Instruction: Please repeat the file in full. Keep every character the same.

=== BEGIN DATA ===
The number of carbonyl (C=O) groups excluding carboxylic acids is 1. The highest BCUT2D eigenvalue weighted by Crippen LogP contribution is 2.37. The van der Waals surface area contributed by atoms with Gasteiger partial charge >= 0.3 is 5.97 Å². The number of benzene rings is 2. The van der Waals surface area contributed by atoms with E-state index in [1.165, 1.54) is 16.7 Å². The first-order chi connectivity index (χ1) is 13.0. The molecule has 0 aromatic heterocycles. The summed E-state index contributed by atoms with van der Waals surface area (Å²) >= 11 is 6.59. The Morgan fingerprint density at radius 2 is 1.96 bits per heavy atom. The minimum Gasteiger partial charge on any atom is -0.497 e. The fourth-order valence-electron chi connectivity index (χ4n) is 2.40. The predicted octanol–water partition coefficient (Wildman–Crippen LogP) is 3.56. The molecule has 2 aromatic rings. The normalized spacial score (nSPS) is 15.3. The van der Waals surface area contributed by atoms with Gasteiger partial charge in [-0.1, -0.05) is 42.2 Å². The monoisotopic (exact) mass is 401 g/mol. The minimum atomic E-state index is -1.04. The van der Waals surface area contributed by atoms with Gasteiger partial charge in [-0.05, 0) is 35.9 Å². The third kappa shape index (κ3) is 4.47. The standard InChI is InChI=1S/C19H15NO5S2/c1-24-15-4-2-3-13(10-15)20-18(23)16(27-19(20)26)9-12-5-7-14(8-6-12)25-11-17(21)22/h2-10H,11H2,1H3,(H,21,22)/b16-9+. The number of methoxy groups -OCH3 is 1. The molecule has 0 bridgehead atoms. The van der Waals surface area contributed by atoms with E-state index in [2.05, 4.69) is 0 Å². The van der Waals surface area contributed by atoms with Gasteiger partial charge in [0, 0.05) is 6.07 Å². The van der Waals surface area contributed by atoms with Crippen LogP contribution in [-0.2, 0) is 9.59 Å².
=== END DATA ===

The number of carbonyl (C=O) groups excluding carboxylic acids is 1. The highest BCUT2D eigenvalue weighted by Crippen LogP contribution is 2.37. The van der Waals surface area contributed by atoms with Gasteiger partial charge >= 0.3 is 5.97 Å². The number of benzene rings is 2. The van der Waals surface area contributed by atoms with E-state index in [1.165, 1.54) is 16.7 Å². The first-order chi connectivity index (χ1) is 13.0. The molecule has 0 aromatic heterocycles. The summed E-state index contributed by atoms with van der Waals surface area (Å²) >= 11 is 6.59. The Morgan fingerprint density at radius 2 is 1.96 bits per heavy atom. The minimum Gasteiger partial charge on any atom is -0.497 e. The fourth-order valence-electron chi connectivity index (χ4n) is 2.40. The predicted octanol–water partition coefficient (Wildman–Crippen LogP) is 3.56. The molecule has 2 aromatic rings. The normalized spacial score (nSPS) is 15.3. The van der Waals surface area contributed by atoms with Gasteiger partial charge in [-0.1, -0.05) is 42.2 Å². The monoisotopic (exact) mass is 401 g/mol. The minimum atomic E-state index is -1.04. The van der Waals surface area contributed by atoms with Gasteiger partial charge in [-0.05, 0) is 35.9 Å². The third kappa shape index (κ3) is 4.47. The standard InChI is InChI=1S/C19H15NO5S2/c1-24-15-4-2-3-13(10-15)20-18(23)16(27-19(20)26)9-12-5-7-14(8-6-12)25-11-17(21)22/h2-10H,11H2,1H3,(H,21,22)/b16-9+. The number of methoxy groups -OCH3 is 1. The molecule has 0 bridgehead atoms. The van der Waals surface area contributed by atoms with E-state index in [2.05, 4.69) is 0 Å². The van der Waals surface area contributed by atoms with Gasteiger partial charge in [0, 0.05) is 6.07 Å². The van der Waals surface area contributed by atoms with Crippen LogP contribution in [-0.2, 0) is 9.59 Å².